When it comes to beer, it’s fair to say that the breweries of Europe hold a distinguished reputation amongst the world’s leading brands of ‘amber nectar’. And if your love of lager is of a level that it factors into your holiday itinerary, be it a refreshment pit stop on the cobbles of the Grand Place in Brussels, donning your finest lederhosen and attending Munich’s Oktoberfest or paying homage to the home of “probably the best lager in the world” in Copenhagen, here’s a rundown of where you can quench your thirst throughout Europe.
If you happen to be in Budapest this weekend, make your way to Buda Castle as running until Sunday, 15th June is the Buda Castle Beer Festival, playing host to nearly 200 domestic and international (particularly German, Czech and Belgian) beer varieties including Borsodi, Dreher and Heineken. As well as sampling the beers, there’s food aplenty on offer as well as live entertainment. The event is open until 3am tomorrow morning, from 10am to 3am on Saturday and from 10am to midnight on Sunday. A day pass costs HUF 1999 and includes a pint of beer.
Next month meanwhile, Hamburg’s Hamburger Dom gets underway from July 25th and runs for a month on Heiligengeistfeld. One of three held each year (there’s also a spring and winter version in March-April and November-December respectively), this event has grown from its humble origins of merchants and craftsmen coming together to trade, to a full-on festival complete with beer tents, fairground rides and food stalls. This event has more of a family fun day feel to it as opposed to a traditional beer festival (Wednesday is a dedicated ‘family day’, but it’s worth a visit nonetheless, particularly if you have children in tow. It’s open from 3pm until midnight Monday to Saturday and from 2pm until 11pm on Sundays. Visit on a Friday and you’ll get to experience the firework displays, too.
Now in its 18th year, the International Berlin Beerfestival hits the streets of the German capital (Karl-Marx-Allee to be precise) from the 1st to the 3rd of August and is renowned for holding the world record for the longest beer garden (2.2km). Over this weekend, some 320 breweries from 86 countries present around 2,000 different beer specialities and each year, there’s a different focus (previous years have seen the beers of the Czech Republic, Poland, the Baltic nations and even Vietnam take centre stage). With live music to add to the atmosphere, the event takes place from midday to midnight on Friday, 10am to midnight on Saturday and 10am to 10pm on the Sunday and best of all, it’s free to enter.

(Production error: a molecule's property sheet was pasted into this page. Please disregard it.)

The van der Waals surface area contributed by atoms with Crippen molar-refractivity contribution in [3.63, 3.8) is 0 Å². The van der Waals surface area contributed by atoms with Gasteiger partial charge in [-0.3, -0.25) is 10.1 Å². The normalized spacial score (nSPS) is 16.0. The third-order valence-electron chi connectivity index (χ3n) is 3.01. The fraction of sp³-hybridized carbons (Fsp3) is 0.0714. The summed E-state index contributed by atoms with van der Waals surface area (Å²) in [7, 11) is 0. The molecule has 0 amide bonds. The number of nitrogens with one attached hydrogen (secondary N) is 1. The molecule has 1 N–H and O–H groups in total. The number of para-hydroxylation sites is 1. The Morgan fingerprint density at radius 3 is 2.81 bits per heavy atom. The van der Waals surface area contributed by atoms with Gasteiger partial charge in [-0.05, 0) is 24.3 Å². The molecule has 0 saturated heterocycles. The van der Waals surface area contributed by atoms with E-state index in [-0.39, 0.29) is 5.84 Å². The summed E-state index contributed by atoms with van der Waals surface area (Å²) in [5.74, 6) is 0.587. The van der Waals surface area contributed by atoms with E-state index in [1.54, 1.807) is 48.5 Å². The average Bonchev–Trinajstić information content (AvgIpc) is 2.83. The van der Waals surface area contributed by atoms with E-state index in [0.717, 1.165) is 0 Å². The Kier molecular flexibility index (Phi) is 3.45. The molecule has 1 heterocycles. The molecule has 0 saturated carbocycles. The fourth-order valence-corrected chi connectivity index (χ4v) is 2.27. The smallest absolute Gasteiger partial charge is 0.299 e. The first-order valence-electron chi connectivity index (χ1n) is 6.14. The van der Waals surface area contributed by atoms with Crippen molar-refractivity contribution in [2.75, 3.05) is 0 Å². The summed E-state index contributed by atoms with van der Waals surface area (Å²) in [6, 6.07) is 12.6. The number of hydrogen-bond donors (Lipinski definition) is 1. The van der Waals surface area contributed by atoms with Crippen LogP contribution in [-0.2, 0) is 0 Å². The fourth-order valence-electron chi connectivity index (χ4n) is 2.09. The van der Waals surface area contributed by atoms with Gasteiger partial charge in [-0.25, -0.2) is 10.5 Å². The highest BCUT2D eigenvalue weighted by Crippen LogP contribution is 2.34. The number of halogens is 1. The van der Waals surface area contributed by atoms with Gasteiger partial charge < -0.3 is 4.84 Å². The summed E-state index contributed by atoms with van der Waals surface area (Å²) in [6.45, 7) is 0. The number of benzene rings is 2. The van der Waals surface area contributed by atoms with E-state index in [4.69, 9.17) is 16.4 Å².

Two more festivals to mention are the Brussels Beer Festival taking place over the weekend of 5th, 6th and 7th September, and of course the legendary Oktoberfest in Munich running from 20th September through until the 5th of October. I’ve previously blogged about these beer festivals separately so click here for Brussels or click here for Munich if you’d like to read more about these atmospheric events. One other festival to mention is the Czech Beer Festival in Prague with over 100 different varieties of Czech beer on offer alongside live music and traditional Czech cuisine. Sadly you’ve just missed the boat for the 2014 event (it takes place over the second half of May) but we’ll keep you posted for the 2015 event once the dates are confirmed.
And if your city break doesn’t coincide with a beer festival, fear not for there are plenty of destinations where your sightseeing can include a brewery tour and tasting. In Copenhagen, you’ve got the Carlsberg Brewery and Visitors Centre, one of the most popular tourist attractions in the city. Situated next to the brewery, the Visitor Centre takes you on a journey through the history of and processes involved in the art of beer brewing with, of course, a chance to sample arguably Denmark’s most famous export at the end of the visit in the centre’s in-house bar (two beers or soft drinks included). There’s also the opportunity to explore the sculpture garden and the award-winning stables.
In Amsterdam meanwhile, there’s the Heineken Experience, set on the site of the company’s old brewery and recently renovated to provide a fascinating self-guided, interactive experience “tantamount to brew worship” according to Lonely Planet! As well as the more traditional brewery exhibits such as the historic brew room and a stable walk, you’ll also get to watch old Heineken commercials, make a music video and even subject yourself to the processes of beer brewing, including being shaken, sprayed with water and heated up! Admission costs €18 and is open daily.